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1966 DeArmond Rhythm Chief Model 1100 Gold About The DeArmond Rhythm Chief is known as one of the best sounding pickups for archtop g...

DeArmond Rhythm Chief Wiring Diagrams

1966 DeArmond Rhythm Chief Model 1100 Gold

About

The DeArmond Rhythm Chief is known as one of the best sounding pickups for archtop guitars and the vintage ones can commend a hefty premium. The Rhythm Chief first appeared in the 1950s was built, at least, until the late 1970s, according to MusicPickups.com's catalog scans. One of the pickups I repaired had pots dating to 1982 (which I neglected to document the wiring..) which implies that production might've continued after they ceased appearing in catalogs. DeArmond produced pickups until 1985 when they shut down.

Guild produces a reissue which drops the control unit box and mounts via a bar that is screwed into the side of the fingerboard instead of the monkey-on-a-stick. Their pickups are also wound to 6k which is standard for a single coil but is mostly inaccurate for a Rhythm Chief replica.

Despite the popularity of these pickups, wiring information is surprisingly sparse. I've found a few forum threads with DeArmond enthusiasts discussing these pickups but could not find a wiring diagram that exactly matched what I was looking at. I've been lucky enough to have the opportunity to repair a couple monkey-on-a-stick Rhythm Chief pickups and so I've taken the time to document their wiring and values for future reference.

Common Problems

If your DeArmond pickup is reading 'open' and produces no sound, there are a couple suspects.


  • The lead wire has shorted out. 
The wire from the pickup to the control unit is multilayered with a center 'hot' wire and a stranded 'ground' wire separated by rubber insulation and then wrapped with cloth and more rubber insulation. The rubber crumbles on nearly all of these pickups which exposes the hot wire to the ground and results in a short circuit which 'kills' the pickup. 

The only solution is to replace the lead wire (Mojotone sells a great replica wire specifically for this) and unfortunately this process is delicate and can lead to damaging the pickup if you are not careful.
  • The paper in oil capacitors have leaked
DeArmond pickups typically use PIO capacitors which have a tendency to drift out of spec or leak and fail entirely which can cause the tone control to act as a volume or silence the pickup all together. I tend to replace all the capacitors at once since they fail pretty soon after each other and treat it like a 'cap job' on a guitar amplifier. That is, a routine servicing to maintain operation of your pickup.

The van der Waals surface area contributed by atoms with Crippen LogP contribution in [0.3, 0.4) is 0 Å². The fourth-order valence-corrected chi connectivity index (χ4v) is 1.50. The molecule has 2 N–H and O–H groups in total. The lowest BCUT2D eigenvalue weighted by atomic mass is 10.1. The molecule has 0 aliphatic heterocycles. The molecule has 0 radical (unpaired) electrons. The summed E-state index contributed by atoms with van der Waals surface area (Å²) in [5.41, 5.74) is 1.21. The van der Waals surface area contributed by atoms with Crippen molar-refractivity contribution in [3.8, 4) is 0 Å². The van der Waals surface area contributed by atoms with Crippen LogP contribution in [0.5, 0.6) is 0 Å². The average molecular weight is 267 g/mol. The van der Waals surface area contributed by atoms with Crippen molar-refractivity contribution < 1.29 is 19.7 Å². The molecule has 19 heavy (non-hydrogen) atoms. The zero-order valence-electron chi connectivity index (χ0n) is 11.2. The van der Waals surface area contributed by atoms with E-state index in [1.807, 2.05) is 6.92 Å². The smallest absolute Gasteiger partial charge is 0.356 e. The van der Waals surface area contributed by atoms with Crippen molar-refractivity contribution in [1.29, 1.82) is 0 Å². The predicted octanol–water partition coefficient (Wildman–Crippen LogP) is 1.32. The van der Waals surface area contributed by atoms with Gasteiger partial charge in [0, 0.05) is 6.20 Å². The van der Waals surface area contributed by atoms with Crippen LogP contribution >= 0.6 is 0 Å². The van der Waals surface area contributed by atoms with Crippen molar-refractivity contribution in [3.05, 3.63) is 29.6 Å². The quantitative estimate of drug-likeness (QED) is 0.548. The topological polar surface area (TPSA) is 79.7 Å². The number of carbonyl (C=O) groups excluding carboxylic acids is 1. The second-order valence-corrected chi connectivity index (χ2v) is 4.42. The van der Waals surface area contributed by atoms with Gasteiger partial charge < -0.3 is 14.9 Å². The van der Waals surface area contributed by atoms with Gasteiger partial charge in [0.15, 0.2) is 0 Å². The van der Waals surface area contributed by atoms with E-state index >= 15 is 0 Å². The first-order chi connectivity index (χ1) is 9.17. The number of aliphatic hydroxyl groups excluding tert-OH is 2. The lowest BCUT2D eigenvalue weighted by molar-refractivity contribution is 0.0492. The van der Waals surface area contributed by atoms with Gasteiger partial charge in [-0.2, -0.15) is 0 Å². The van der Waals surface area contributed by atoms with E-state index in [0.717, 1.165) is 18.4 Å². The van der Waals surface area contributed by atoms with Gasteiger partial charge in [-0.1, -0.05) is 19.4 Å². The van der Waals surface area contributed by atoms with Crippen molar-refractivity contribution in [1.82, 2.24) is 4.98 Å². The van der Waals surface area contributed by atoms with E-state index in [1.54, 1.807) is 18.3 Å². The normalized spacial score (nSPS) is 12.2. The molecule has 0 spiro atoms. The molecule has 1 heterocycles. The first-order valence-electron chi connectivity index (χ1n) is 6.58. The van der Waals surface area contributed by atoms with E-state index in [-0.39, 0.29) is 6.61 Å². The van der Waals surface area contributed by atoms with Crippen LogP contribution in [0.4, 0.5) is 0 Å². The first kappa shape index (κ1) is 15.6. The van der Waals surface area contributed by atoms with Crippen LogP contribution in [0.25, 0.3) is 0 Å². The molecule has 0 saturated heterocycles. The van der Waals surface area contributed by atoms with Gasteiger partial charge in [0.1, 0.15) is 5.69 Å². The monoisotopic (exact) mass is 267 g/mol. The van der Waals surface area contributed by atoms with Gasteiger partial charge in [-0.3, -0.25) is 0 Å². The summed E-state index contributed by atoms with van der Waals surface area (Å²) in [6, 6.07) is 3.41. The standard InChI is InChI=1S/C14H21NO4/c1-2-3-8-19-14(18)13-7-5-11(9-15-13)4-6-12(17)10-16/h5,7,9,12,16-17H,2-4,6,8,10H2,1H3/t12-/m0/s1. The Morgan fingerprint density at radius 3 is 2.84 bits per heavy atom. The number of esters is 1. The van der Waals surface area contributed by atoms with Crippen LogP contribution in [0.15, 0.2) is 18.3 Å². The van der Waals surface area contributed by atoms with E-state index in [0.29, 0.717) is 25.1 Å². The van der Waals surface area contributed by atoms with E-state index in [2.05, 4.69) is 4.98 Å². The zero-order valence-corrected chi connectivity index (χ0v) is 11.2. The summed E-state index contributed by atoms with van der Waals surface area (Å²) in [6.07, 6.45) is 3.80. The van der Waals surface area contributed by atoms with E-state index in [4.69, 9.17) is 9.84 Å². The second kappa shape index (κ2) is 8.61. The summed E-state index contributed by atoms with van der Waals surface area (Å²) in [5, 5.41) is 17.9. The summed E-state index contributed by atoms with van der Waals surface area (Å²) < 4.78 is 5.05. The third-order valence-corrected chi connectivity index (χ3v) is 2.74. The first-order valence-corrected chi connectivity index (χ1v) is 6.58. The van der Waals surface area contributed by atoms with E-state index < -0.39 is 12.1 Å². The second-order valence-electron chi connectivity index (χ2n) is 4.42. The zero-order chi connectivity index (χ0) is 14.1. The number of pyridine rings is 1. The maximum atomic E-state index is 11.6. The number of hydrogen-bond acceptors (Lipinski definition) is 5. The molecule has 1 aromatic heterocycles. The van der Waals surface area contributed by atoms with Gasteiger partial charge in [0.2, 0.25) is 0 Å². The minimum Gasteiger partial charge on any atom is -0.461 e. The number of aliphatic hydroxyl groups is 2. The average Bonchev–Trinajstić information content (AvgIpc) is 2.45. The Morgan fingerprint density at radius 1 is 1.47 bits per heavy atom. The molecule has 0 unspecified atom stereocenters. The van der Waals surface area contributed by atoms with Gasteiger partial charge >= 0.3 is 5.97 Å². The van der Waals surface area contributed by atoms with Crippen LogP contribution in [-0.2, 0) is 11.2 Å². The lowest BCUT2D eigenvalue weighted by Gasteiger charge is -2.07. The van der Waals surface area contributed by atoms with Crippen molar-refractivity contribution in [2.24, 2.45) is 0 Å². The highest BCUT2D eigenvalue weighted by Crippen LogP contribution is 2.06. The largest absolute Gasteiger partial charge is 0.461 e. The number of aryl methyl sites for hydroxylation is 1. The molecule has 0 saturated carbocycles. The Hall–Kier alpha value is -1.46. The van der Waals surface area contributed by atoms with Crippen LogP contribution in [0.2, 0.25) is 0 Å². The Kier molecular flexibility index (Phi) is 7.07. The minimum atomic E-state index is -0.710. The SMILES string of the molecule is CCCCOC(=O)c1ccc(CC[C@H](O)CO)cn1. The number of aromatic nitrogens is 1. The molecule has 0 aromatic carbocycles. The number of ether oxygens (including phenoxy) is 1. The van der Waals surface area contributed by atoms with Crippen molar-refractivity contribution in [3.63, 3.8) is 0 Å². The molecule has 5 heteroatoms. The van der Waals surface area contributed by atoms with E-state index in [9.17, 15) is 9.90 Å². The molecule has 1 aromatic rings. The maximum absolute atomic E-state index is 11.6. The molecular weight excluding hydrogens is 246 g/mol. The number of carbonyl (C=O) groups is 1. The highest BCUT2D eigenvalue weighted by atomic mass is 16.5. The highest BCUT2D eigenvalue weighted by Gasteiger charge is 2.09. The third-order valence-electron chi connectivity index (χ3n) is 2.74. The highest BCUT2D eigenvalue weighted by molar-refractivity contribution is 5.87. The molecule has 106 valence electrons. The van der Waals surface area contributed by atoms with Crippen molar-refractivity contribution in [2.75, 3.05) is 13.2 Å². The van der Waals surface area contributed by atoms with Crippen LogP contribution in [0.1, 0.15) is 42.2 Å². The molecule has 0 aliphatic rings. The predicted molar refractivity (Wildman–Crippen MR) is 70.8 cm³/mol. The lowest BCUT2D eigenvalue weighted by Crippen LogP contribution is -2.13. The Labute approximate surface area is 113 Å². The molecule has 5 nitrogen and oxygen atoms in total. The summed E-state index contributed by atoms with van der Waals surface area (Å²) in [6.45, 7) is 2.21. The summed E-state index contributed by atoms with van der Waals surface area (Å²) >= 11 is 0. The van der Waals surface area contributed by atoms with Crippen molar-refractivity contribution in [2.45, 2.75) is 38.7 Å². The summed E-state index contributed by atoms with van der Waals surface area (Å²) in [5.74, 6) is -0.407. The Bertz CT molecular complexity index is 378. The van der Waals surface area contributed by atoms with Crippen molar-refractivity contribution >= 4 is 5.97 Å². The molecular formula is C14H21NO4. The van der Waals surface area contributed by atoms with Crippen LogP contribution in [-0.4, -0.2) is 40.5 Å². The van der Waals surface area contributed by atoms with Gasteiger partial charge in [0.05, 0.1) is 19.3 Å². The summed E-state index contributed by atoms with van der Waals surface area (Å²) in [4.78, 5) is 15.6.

• The coil is damaged
This is less common but can still occur especially if the pickup is disassembled without properly heating it to soften the wax and adhesive (or if you just get unlucky and DeArmond glued the coil to the casing). You can attempt to remove winds until you get to the break and use that as your end wire or you can rewind the pickup all together.


Wiring Diagrams

I noted that the wiring schemes for Rhythm Chiefs were constantly changing design, capacitor values, and potentiometer values. This makes it difficult to state that there is a definitive Rhythm Chief wiring schematic. I've documented each of the pickups that I have worked on and included their wiring diagrams below so that you can find a schematic that most closely matches what you are looking for. 

Also as a resource for DeArmond pickups, I'd highly recommend https://www.musicpickups.com/

1960


Model: 1000
Coil Reading: 15.8k

1962


Model: 1000
Coil Reading: ~dead~

1967


Model: 1100
Coil Reading: 14.42k

19??



Model: 1000
Coil Reading: 7.3k

This model features unusual potentiometers with the pot code embossed on the phenolic board. I know for certain they were original to the pickup but I am unable to decipher the pot code. Following previous code standards, 360 should be the manufacturer code and 10070 should be a batch number. It has a similar style to the 1982 that I worked on so I assume its a later model, possibly '70s.

This schematic was not functioning properly so I rewired it according to the 1962 specs.




2 comments:

  1. I have the opportunity to a DeArmond-Rowe #1100 that's in time capsule condition never used still in the box everything original. I think it's worth spending the money to get it!!!!!!

    ReplyDelete
    Replies
    1. It definitely could be! Those time capsule finds are always incredible

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Be excellent to each other dudes